China’s next step on yuan is con­vert­ibil­ity: Zhou

China’s cen­tral bank chief urges na­tion’s new lead­er­ship to deepen changes in econ­omy to sus­tain growth

The Pak Banker - - Front Page -

BEI­JING

China’s cen­tral bank gover­nor said con­vert­ibil­ity will be the next step in the over­haul of the ex­change-rate sys­tem as calls grow for the na­tion’s new lead­er­ship to deepen changes in the econ­omy to sus­tain growth.

“For the cen­tral bank, I think the next move­ment re­lated to the yuan is go­ing to be re­form of con­vert­ibil­ity,” Zhou Xiaochuan said at a con­fer­ence on Mon­day. “We are go­ing to re­al­ize it, we are mov­ing in this di­rec­tion, we need to go fur­ther, we will have some dereg­u­la­tion.” China’s cen­tral bank gover­nor said con­vert­ibil­ity will be the next step in the over­haul of the ex­change-rate sys­tem as calls grow for the na­tion’s new lead­er­ship to deepen changes in the econ­omy to sus­tain growth. China’s cen­tral bank gover­nor Zhou Xiaochuan, who has headed China’s cen­tral bank for the past decade, wasn’t reap­pointed to the cen­tral com­mit­tee, sug­gest­ing he will prob­a­bly leave his job.

Zhou’s com­ments un­der­score pledges by the rul­ing Com­mu­nist Party, which last week com­pleted the most im­por­tant phase of a once-adecade power tran­si­tion, to pro­mote freer move­ment of cap­i­tal in and out of the coun­try for in­vest­ment pur­poses and to make the ex­change rate more mar­ket-based. The re­forms may be part of a broader sweep of changes the na­tion’s new lead­er­ship, headed by Xi Jin­ping, will be pres­sured to roll out in the world’s sec­ond-big­gest econ­omy.

“Ex­pec­ta­tions are high” for change as gov­ern­ment in­ter­ven­tion, rang­ing from ex­ces­sive reg­u­la­tion to rigid price con­trols, has be­come “un­bear­able” over the last cou­ple of years, said Li Jiange, head of the coun­try’s big­gest in­vest­ment bank and a vice chair­man at the gov­ern­ment-run com­pany that holds stakes in sta­te­owned lenders.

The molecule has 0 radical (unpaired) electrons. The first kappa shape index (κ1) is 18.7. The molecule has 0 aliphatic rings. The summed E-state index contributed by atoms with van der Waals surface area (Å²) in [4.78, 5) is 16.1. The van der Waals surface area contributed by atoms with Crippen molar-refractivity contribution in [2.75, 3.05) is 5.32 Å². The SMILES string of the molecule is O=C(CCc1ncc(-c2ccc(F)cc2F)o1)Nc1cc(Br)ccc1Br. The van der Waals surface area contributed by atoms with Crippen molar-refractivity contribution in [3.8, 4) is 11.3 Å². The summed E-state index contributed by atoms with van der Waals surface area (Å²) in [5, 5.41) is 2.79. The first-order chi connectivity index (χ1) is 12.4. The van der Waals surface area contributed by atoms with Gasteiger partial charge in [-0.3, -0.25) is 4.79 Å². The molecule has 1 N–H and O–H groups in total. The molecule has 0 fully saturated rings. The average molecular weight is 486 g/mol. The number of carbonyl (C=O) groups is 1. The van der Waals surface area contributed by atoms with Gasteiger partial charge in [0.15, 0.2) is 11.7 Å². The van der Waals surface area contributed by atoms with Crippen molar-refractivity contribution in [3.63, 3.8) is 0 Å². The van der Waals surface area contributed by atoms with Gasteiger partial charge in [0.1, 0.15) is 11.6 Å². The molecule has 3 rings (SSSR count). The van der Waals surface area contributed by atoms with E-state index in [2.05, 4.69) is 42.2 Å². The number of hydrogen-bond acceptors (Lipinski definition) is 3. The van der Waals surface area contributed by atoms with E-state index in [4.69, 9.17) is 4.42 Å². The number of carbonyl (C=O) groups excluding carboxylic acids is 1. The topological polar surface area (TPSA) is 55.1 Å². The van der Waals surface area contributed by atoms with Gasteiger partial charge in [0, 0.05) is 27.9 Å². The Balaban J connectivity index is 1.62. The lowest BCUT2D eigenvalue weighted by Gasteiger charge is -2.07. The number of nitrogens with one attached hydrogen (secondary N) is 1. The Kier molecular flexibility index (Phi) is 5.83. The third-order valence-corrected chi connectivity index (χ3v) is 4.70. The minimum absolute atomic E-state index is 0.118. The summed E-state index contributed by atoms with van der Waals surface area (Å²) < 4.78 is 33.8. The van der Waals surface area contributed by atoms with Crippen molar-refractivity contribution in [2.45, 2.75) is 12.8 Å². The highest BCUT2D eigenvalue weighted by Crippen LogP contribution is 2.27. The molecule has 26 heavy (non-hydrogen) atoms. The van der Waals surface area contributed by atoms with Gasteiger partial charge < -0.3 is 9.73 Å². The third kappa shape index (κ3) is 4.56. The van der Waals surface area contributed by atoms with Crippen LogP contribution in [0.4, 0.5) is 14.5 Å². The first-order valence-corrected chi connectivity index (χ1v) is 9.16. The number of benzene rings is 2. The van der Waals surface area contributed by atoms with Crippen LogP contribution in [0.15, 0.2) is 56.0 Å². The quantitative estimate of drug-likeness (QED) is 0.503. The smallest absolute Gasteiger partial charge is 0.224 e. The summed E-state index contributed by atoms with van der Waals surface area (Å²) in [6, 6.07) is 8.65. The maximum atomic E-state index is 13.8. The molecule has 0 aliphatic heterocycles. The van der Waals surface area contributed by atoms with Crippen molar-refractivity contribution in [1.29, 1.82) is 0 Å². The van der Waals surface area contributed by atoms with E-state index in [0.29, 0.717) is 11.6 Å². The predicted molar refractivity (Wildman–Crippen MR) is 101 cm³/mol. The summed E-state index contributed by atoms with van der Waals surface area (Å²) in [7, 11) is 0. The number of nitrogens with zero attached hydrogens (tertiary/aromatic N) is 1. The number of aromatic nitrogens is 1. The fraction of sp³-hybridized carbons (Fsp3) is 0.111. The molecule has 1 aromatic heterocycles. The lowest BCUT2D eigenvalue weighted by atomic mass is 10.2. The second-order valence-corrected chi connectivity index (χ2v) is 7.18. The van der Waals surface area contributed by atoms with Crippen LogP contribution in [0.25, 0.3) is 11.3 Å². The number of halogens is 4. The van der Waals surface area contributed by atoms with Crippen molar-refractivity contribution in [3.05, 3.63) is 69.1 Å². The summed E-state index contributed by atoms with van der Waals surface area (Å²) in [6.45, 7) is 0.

Li, who spoke at a sep­a­rate con­fer­ence in Bei­jing on Nov. 17, is chair­man of China In­ter­na­tional Cap­i­tal Corp., and a vice chair­man of Cen­tral Hui­jin In­vest­ment Co., a unit of the na­tion’s sov­er­eign wealth fund.

He added his voice to calls this month by bil­lion­aire en­tre­pre­neur Liang Wen­gen, econ­o­mist Justin Lin Yifu and lib­er­als in­clud­ing the son of late party chief Hu Yaobang for the gov­ern­ment to al­low a big­ger role for mar­ket forces.

Liang, head of Sany Heavy In­dus­try Co., the na­tion’s big­gest ma­chin­ery maker, said pri­vate en­trepreneurs “hope the new gen­er­a­tion of lead­ers will continue to re­form and open the mar­ket.” He spoke on Nov. 11 as a del­e­gate to the congress that se­lected the party’s new rul­ing body last week.

CICC’s Li said op­po­nents of mar­ket-ori­ented changes gained a louder voice dur­ing the global fi­nan­cial cri­sis when the gov­ern­ment’s in­ter­ven­tion in the econ­omy in­creased and in­ten­si­fied.

“We need to re­view what the Chi­nese Com­mu­nist Party de­cided 20 years ago: that is, to let mar­ket forces play a fun­da­men­tal role in al­lo­cat­ing re­sources,” he said.

The new lead­er­ship will prob­a­bly un­veil mar­ket- ori­ented changes in late 2013 af­ter a ple­nary ses­sion of the party’s cen­tral com­mit­tee, Li said. Re­forms will fo­cus on re­duc­ing gov­ern­ment in­ter­ven­tion in the econ­omy and break­ing up state mo­nop­o­lies, he said.

The PBOC is of­ten pres­sured by in­ter­est groups to re­lax mone­tary pol­icy and to sup­port growth, Zhou said in a sep­a­rate talk on Nov. 17.

Zhou, who has headed China’s cen­tral bank for the past decade, wasn’t reap­pointed to the cen­tral com­mit­tee on Nov. 14, sug­gest­ing he will prob­a­bly leave his job. At a press briefing dur­ing the congress, Zhou didn’t di­rectly an­swer a ques­tion on his re­tire­ment.

Dur­ing his ten­ure, the coun­try started to over­haul its ex­change-rate sys­tem and fi­nan­cial mar­kets. Changes in­cluded revalu­ing the yuan and end­ing its peg to the U.S. dol­lar in 2005, al­low­ing the cur­rency to be­come con­vert­ible for trade pur­poses, giv­ing banks more free­dom to set in­ter­est rates and al­low­ing some for­eign in­sti­tu­tional in­vestors ac­cess to the coun­try’s stock and bond mar­kets. The yuan has ap­pre­ci­ated about 33 per­cent against the dol­lar since the reval­u­a­tion. The cur­rency had its big­gest weekly gain in a month in the five days through Nov. 16. It was lit­tle changed to­day at 6.2345 per dol­lar at 11:38 a.m. in Shang­hai.

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